What It Really Means If You're Resistant To Being Vulnerable In A Relationship

Vulnerability is a word we hear a lot in the lexicon of mental health lingo. But what does it mean to be vulnerable? Often deeply connected to our emotional experiences, being vulnerable entails expressing ourselves in a manner that feels true to us, even if it entails processing feelings that are difficult to hold. Used in the context of relationships, being vulnerable can sometimes mean being open to potential criticism or difficult emotional truths from your partner, which can be frightening. It is no surprise, then, that many people resist vulnerability — nobody wants to feel hurt. 

"Being vulnerable in a relationship is letting your guard down to connect in a raw and open manner," clinical psychologist Dr. Shelley Sommerfeldt told Women's Health. "It means putting your heart on the line, even if that means heartache." Resisting vulnerability can be both a conscious act and a subconscious pattern that you might have adopted over time. Becoming aware of when you're resisting being vulnerable can tell you a lot about yourself and your relationships. Being vulnerable is a skill that can, with practice, feel easier to do. Vulnerability can also improve the quality of your relationships by opening up honest communication and could stop contempt from creeping in. When you come to think of being vulnerable as a path toward feeling your best long-term, the short-term discomfort can feel more manageable and purposeful.  

Vulnerability prompts unpredictability

Being vulnerable requires giving up a level of control, which is why so many of us resist it. Understand that resistance is often an expression of fear. When it comes to resisting being vulnerable, are you afraid that your partner will invalidate your feelings? Are you scared of creating a conflict? Are you worried your partner will leave when they know your true feelings? The truth is that how your partner reacts to you is out of your control. And what might change as a result of being vulnerable might also be out of your control. 

Being vulnerable means accepting your own, intrinsic right to feel your feelings, while acknowledging that your partner can do the same. When you put your emotions out there, you may at first feel like an open target to unpredictability.  But once you've spoken your heart, you might just find that facing your emotions head-on, as well as working together with a partner to have open communication, is far more freeing than avoiding the imagined outcomes of being vulnerable.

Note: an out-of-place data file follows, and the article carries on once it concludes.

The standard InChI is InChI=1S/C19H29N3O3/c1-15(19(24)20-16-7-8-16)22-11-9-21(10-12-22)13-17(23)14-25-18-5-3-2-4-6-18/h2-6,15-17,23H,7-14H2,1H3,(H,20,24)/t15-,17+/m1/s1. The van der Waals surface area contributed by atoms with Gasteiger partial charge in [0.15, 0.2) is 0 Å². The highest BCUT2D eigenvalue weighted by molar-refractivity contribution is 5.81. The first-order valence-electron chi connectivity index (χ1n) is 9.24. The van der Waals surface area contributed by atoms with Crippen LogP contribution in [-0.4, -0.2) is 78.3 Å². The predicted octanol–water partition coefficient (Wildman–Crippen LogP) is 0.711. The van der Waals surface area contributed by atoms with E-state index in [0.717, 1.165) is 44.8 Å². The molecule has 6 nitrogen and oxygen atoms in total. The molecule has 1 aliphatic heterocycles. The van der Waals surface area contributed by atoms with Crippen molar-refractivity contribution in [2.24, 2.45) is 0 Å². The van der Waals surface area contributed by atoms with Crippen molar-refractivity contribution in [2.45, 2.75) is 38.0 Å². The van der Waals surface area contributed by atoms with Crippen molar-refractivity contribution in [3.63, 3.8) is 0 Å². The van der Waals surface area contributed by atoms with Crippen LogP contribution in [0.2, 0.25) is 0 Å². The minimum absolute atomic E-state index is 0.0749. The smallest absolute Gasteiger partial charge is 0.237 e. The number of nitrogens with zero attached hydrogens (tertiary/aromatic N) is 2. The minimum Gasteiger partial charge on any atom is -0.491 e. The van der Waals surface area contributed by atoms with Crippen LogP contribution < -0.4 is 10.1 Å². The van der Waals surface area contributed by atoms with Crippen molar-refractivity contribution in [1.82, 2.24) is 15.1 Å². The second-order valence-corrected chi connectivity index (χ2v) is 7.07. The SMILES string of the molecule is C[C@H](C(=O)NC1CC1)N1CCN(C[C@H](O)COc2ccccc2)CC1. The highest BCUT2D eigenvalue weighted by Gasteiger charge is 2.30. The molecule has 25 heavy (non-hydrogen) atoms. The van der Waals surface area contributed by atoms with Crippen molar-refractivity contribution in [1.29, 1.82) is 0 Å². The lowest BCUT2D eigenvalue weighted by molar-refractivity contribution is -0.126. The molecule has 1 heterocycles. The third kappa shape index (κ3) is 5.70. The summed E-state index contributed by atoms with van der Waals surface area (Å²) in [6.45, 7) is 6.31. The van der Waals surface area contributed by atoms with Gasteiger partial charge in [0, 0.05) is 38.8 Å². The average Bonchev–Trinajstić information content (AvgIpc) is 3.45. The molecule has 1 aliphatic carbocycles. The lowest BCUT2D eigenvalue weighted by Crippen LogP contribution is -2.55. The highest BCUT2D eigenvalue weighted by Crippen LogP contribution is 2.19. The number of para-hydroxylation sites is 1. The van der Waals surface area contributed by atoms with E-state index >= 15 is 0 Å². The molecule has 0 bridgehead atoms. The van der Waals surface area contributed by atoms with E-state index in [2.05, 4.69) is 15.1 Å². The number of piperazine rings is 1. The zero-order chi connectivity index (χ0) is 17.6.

Licensed couples therapist Alicia Muñoz told MindBodyGreen that closing yourself off from vulnerability can also be painful. "The irony is, when we do this, we end up robbing ourselves of the intimacy, connection, community, and love of the people who have the bandwidth and capacity to take us in as we are," she explained. 

Vulnerability reflects our past experiences

People tend to avoid what has hurt them in the past as a method of preemptive self-preservation and protection. Knowing how your past experiences might influence you now can make being vulnerable less opaque. "Hurt is inevitable, and we may not be able to able to avoid pain; however, we can choose to treat ourselves kindly and lovingly when it comes," licensed family and marriage therapist Lisa Olivera told Healthline

Consider the last time you were vulnerable with someone else. Perhaps you asked a colleague for their thoughts on a creative project you cared about, and they were unkind instead of constructive. Perhaps you expressed to a parent that you were hurt by something they did, and they responded by denying it happened. We might have subconsciously learned that being vulnerable with certain people, or about certain emotions, or regarding a certain aspect of our lives, leads to negative outcomes. So, we avoid it. Although it can take practice to truly believe, being vulnerable can lead to positive outcomes. What if your partner affirmed your feelings, and held you close? What if your bravery inspired your partner to open up about an emotional pain they were holding onto? What if you were able to let go of what burdened you, and felt supported in being your most honest self? Being vulnerable can do that, too.